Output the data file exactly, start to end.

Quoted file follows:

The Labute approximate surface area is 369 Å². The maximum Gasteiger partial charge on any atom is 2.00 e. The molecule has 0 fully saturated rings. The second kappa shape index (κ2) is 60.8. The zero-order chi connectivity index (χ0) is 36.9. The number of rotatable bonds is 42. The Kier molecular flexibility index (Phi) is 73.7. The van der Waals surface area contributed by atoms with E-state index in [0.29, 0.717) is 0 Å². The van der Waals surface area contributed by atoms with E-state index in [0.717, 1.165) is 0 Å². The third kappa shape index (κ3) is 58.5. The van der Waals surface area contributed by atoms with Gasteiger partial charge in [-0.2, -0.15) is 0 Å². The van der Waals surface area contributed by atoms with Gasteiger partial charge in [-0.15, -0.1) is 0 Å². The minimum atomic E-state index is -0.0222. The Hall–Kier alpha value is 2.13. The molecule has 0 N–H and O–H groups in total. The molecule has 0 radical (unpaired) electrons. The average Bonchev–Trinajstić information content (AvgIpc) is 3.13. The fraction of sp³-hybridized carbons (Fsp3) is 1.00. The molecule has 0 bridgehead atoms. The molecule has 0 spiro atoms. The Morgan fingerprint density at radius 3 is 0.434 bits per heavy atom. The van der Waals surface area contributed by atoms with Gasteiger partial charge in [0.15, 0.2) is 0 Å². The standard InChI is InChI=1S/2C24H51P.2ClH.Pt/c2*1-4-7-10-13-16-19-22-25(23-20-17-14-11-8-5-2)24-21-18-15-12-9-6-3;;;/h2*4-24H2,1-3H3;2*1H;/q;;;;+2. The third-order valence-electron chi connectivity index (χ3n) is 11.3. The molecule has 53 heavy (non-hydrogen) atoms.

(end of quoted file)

The Labute approximate surface area is 369 Å². The maximum Gasteiger partial charge on any atom is 2.00 e. The molecule has 0 fully saturated rings. The second kappa shape index (κ2) is 60.8. The zero-order chi connectivity index (χ0) is 36.9. The number of rotatable bonds is 42. The Kier molecular flexibility index (Phi) is 73.7. The van der Waals surface area contributed by atoms with E-state index in [0.29, 0.717) is 0 Å². The van der Waals surface area contributed by atoms with E-state index in [0.717, 1.165) is 0 Å². The third kappa shape index (κ3) is 58.5. The van der Waals surface area contributed by atoms with Gasteiger partial charge in [-0.2, -0.15) is 0 Å². The van der Waals surface area contributed by atoms with Gasteiger partial charge in [-0.15, -0.1) is 0 Å². The minimum atomic E-state index is -0.0222. The Hall–Kier alpha value is 2.13. The molecule has 0 N–H and O–H groups in total. The molecule has 0 radical (unpaired) electrons. The average Bonchev–Trinajstić information content (AvgIpc) is 3.13. The fraction of sp³-hybridized carbons (Fsp3) is 1.00. The molecule has 0 bridgehead atoms. The molecule has 0 spiro atoms. The Morgan fingerprint density at radius 3 is 0.434 bits per heavy atom. The van der Waals surface area contributed by atoms with Gasteiger partial charge in [0.15, 0.2) is 0 Å². The standard InChI is InChI=1S/2C24H51P.2ClH.Pt/c2*1-4-7-10-13-16-19-22-25(23-20-17-14-11-8-5-2)24-21-18-15-12-9-6-3;;;/h2*4-24H2,1-3H3;2*1H;/q;;;;+2. The third-order valence-electron chi connectivity index (χ3n) is 11.3. The molecule has 53 heavy (non-hydrogen) atoms.